They lived quite retired and very happily; and as they had no children of their own, they had adopted a little common snail, which they brought up as their own child. The little one would not grow, for he was only a common snail; but the old people, particularly the mother-snail, declared that she could easily see how he grew; and when the father said he could not perceive it, she begged him to feel the little snail’s shell, and he did so, and found that the mother was right.

One day it rained very fast. “Listen, what a drumming there is on the burdock-leaves; turn, turn, turn; turn, turn, turn,” said the father-snail.

“There come the drops,” said the mother; “they are trickling down the stalks. We shall have it very wet here presently. I am very glad we have such good houses, and that the little one has one of his own. There has been really more done for us than for any other creature; it is quite plain that we are the most noble people in the world. We have houses from our birth, and the burdock forest has been planted for us. I should very much like to know how far it extends, and what lies beyond it.”

“There can be nothing better than we have here,” said the father-snail; “I wish for nothing more.”

“Yes, but I do,” said the mother; “I should like to be taken to the palace, and boiled, and laid upon a silver dish, as was done to all our ancestors; and you may be sure it must be something very uncommon.”

“The nobleman’s castle, perhaps, has fallen to decay,” said the snail-father, “or the burdock wood may have grown out. You need not be in a hurry; you are always so impatient, and the youngster is getting just the same. He has been three days creeping to the top of that stalk. I feel quite giddy when I look at him.”

“You must not scold him,” said the mother-snail; “he creeps so very carefully. He will be the joy of our home; and we old folks have nothing else to live for. But have you ever thought where we are to get a wife for him? Do you think that farther out in the wood there may be others of our race?”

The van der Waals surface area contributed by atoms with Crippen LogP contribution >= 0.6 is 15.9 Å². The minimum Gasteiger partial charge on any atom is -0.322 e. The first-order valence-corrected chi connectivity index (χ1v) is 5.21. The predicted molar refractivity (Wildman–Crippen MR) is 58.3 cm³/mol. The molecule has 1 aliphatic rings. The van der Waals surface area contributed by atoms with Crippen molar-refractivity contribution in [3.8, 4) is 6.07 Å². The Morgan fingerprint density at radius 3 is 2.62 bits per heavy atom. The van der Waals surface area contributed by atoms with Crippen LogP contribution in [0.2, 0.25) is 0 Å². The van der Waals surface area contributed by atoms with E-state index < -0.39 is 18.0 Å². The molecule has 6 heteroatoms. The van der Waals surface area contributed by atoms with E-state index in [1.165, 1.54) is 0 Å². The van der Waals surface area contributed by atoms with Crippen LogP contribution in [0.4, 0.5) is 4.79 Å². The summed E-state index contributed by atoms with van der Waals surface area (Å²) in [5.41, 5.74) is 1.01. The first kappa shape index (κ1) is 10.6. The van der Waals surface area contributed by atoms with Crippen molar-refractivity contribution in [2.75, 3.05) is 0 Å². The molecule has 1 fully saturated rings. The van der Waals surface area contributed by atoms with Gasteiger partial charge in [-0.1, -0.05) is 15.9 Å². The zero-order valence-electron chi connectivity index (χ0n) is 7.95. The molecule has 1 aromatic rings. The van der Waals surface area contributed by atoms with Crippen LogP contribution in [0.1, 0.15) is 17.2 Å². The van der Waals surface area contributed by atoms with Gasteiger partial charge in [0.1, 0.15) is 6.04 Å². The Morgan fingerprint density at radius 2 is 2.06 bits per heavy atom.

“There may be black snails, no doubt,” said the old snail; “black snails without houses; but they are so vulgar and conceited too. But we can give the ants a commission; they run here and there, as if they all had so much business to get through. They, most likely, will know of a wife for our youngster.”

“I certainly know a most beautiful bride,” said one of the ants; “but I fear it would not do, for she is a queen.”

“That does not matter,” said the old snail; “has she a house?”

“She has a palace,” replied the ant,—“a most beautiful ant-palace with seven hundred passages.”

“Thank-you,” said the mother-snail; “but our boy shall not go to live in an ant-hill. If you know of nothing better, we will give the commission to the white gnats; they fly about in rain and sunshine; they know the burdock wood from one end to the other.”

“We have a wife for him,” said the gnats; “a hundred man-steps from here there is a little snail with a house, sitting on a gooseberry-bush; she is quite alone, and old enough to be married. It is only a hundred man-steps from here.”

“Then let her come to him,” said the old people. “He has the whole burdock forest; she has only a bush.”

So they brought the little lady-snail. She took eight days to perform the journey; but that was just as it ought to be; for it showed her to be one of the right breeding. And then they had a wedding. Six glow-worms gave as much light as they could; but in other respects it was all very quiet; for the old snails could not bear festivities or a crowd. But a beautiful speech was made by the mother-snail. The father could not speak; he was too much overcome. Then they gave the whole burdock forest to the young snails as an inheritance, and repeated what they had so often said, that it was the finest place in the world, and that if they led upright and honorable lives, and their family increased, they and their children might some day be taken to the nobleman’s palace, to be boiled black, and laid on a silver dish. And when they had finished speaking, the old couple crept into their houses, and came out no more; for they slept.

The young snail pair now ruled in the forest, and had a numerous progeny. But as the young ones were never boiled or laid in silver dishes, they concluded that the castle had fallen into decay, and that all the people in the world were dead; and as nobody contradicted them, they thought they must be right. And the rain fell upon the burdock-leaves, to play the drum for them, and the sun shone to paint colors on the burdock forest for them, and they were very happy; the whole family were entirely and perfectly happy.

文章来源:安徒生童话